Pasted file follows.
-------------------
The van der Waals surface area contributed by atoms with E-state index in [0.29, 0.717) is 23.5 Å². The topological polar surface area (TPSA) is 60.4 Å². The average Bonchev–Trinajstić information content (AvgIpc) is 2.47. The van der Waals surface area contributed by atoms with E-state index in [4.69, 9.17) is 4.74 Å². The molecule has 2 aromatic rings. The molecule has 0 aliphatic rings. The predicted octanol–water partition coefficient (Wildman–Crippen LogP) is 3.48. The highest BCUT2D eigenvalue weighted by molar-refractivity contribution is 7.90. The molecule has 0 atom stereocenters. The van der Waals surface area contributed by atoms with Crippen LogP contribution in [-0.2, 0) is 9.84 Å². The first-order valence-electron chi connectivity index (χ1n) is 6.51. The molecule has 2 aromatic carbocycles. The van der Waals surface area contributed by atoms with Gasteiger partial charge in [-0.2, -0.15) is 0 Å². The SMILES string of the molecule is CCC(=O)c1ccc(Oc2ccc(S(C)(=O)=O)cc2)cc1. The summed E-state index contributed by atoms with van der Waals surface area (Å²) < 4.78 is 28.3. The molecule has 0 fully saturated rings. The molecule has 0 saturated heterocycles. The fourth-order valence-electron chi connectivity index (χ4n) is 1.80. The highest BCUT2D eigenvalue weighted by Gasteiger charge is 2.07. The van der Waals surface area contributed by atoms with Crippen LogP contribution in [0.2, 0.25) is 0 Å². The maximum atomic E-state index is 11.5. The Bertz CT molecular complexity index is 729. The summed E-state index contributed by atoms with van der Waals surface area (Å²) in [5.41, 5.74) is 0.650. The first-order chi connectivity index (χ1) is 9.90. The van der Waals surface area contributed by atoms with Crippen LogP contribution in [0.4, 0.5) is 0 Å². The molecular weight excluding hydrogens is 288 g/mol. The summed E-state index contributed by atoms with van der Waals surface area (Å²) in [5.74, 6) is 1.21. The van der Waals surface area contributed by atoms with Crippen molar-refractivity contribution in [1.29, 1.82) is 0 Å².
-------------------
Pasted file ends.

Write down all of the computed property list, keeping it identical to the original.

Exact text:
The van der Waals surface area contributed by atoms with E-state index in [0.29, 0.717) is 23.5 Å². The topological polar surface area (TPSA) is 60.4 Å². The average Bonchev–Trinajstić information content (AvgIpc) is 2.47. The van der Waals surface area contributed by atoms with E-state index in [4.69, 9.17) is 4.74 Å². The molecule has 2 aromatic rings. The molecule has 0 aliphatic rings. The predicted octanol–water partition coefficient (Wildman–Crippen LogP) is 3.48. The highest BCUT2D eigenvalue weighted by molar-refractivity contribution is 7.90. The molecule has 0 atom stereocenters. The van der Waals surface area contributed by atoms with Crippen LogP contribution in [-0.2, 0) is 9.84 Å². The first-order valence-electron chi connectivity index (χ1n) is 6.51. The molecule has 2 aromatic carbocycles. The van der Waals surface area contributed by atoms with Gasteiger partial charge in [-0.2, -0.15) is 0 Å². The SMILES string of the molecule is CCC(=O)c1ccc(Oc2ccc(S(C)(=O)=O)cc2)cc1. The summed E-state index contributed by atoms with van der Waals surface area (Å²) < 4.78 is 28.3. The molecule has 0 fully saturated rings. The molecule has 0 saturated heterocycles. The fourth-order valence-electron chi connectivity index (χ4n) is 1.80. The highest BCUT2D eigenvalue weighted by Gasteiger charge is 2.07. The van der Waals surface area contributed by atoms with Crippen LogP contribution in [0.2, 0.25) is 0 Å². The maximum atomic E-state index is 11.5. The Bertz CT molecular complexity index is 729. The summed E-state index contributed by atoms with van der Waals surface area (Å²) in [5.41, 5.74) is 0.650. The first-order chi connectivity index (χ1) is 9.90. The van der Waals surface area contributed by atoms with Crippen LogP contribution in [0.4, 0.5) is 0 Å². The molecular weight excluding hydrogens is 288 g/mol. The summed E-state index contributed by atoms with van der Waals surface area (Å²) in [5.74, 6) is 1.21. The van der Waals surface area contributed by atoms with Crippen molar-refractivity contribution in [1.29, 1.82) is 0 Å².